The Meeting of Leo the Great and Attila, 1514

The Meeting of Leo the Great and Attila depicts the storied parley between the Pope and the Hun conqueror, and includes the legendary images of Saint Peter and Saint Paul in the sky bearing swords. A fully developed drawing by Raphael indicates he planned to place the pope - portrayed with Julius's features - in the background; when Leo X became pope - and just happened to choose the name Leo - he must have encouraged the artist to bring the pope front and center and use his own portrait.[4]

Deliverance of Saint Peter[edit]

Raphael, Deliverance of Saint Peter, 1514

The Deliverance of Saint Peter shows, in three episodes, how Saint Peter was liberated from prison by an angel, as described in Acts 12. It symbolizes the power of the Vicar of Christ to escape human restraints. Julius II's titular church as cardinal, before he was elevated to the papacy, had been S. Pietro in Vincoli (St. Peter in Chains), so the painting is at once a general reference to the papacy and a specific reference to Julius.[5] The fresco is a study in light: natural moonlight, man-made torchlight, and God-provided angel light. It is the latter, of course, that outshines the others.

Stanza della Segnatura[edit]

The Stanza della segnatura ("Room of the Signatura") was the first to be decorated by Raphael's frescoes. It was the study housing the library of Julius II, in which the Signatura of grace tribunal was originally located. The artist's concept brings into harmony the spirits of Antiquity and Christianity and reflects the contents of the pope's library with themes of theology, philosophy, jurisprudence, and the poetic arts, represented in tondi above the lunettes of the walls. The theme of this room is worldly and spiritual wisdom and the harmony which Renaissance humanists perceived between Christian teaching and Greek philosophy. The theme of wisdom is appropriate as this room was the council chamber for the Apostolic Signatura, where most of the important papal documents were signed and sealed.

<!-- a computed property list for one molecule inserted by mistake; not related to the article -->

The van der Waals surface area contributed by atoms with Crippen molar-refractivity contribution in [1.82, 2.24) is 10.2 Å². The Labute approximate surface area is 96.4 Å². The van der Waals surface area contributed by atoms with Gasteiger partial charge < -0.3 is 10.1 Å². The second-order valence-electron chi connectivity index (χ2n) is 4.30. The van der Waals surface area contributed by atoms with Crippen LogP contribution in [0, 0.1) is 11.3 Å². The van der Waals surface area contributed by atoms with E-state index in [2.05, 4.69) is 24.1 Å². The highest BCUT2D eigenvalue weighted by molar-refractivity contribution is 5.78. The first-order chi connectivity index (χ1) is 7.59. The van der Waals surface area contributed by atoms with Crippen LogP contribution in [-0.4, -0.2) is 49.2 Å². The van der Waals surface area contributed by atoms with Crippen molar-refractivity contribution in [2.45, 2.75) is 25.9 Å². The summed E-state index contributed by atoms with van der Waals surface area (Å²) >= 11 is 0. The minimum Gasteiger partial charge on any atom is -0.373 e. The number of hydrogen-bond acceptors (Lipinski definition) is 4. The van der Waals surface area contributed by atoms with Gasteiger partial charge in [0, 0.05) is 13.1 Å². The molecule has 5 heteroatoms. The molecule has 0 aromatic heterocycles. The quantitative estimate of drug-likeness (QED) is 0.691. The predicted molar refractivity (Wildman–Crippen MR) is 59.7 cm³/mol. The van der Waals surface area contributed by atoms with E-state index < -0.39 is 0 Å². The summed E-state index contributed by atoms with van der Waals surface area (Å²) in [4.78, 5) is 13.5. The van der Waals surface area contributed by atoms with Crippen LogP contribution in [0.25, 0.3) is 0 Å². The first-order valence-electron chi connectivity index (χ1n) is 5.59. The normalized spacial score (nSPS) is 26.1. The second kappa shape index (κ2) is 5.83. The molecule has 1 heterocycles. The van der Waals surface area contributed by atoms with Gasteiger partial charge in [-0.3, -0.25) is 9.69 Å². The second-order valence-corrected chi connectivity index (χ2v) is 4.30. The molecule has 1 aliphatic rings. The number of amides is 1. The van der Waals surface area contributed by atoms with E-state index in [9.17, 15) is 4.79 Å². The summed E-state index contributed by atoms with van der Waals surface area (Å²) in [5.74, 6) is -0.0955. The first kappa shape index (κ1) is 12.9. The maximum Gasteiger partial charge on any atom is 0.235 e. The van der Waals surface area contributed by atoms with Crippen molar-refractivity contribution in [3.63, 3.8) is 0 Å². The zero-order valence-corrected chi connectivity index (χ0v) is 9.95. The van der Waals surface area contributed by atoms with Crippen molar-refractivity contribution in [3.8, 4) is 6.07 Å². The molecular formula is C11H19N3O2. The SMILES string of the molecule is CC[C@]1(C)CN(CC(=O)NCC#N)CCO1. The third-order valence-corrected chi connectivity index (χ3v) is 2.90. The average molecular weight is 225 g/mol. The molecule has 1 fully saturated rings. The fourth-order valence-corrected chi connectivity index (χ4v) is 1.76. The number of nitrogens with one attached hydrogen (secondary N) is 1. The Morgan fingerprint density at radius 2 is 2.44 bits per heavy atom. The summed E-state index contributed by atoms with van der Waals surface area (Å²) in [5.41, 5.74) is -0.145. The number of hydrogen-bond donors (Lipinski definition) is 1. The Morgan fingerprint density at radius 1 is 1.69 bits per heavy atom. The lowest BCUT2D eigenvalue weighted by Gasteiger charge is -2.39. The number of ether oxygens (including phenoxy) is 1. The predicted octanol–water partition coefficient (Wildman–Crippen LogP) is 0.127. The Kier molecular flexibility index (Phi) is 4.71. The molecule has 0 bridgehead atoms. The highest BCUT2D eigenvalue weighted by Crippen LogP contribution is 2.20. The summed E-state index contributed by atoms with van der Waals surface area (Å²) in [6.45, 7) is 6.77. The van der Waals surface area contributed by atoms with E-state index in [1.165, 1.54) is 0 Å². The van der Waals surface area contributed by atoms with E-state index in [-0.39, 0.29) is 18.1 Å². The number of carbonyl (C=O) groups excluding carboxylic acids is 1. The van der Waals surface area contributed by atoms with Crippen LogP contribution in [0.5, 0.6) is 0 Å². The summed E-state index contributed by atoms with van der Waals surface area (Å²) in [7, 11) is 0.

Disputation of the Holy Sacrament[edit]

Raphael, Disputation of the Holy Sacrament

The first composition Raphael executed in 1508 or 1509 was the Disputation of the Holy Sacrament, the traditional name for what is really an Adoration of the Sacrament. In the painting, Raphael created an image of the church, which is presented as spanning both heaven and earth.

The School of Athens[edit]

Raphael, The School of Athens
Main article: The School of Athens

Toward the end of 1509, Raphael began work on the wall opposite the Disputa. This second painting, entitled The School of Athens, represents the degrees of knowledge or the truth acquired through reason. The fresco's position as well as the philosophers' walk in direction of the Holy Sacrament on the opposite wall suggested the interpretation of the whole room as the movement from the classical philosophy to the true religion and from the pre-Christian world to Christianity.[6] It was meant to reside over the philosophical section of Pope Julius II's library. It is perhaps Raphael's most famous fresco.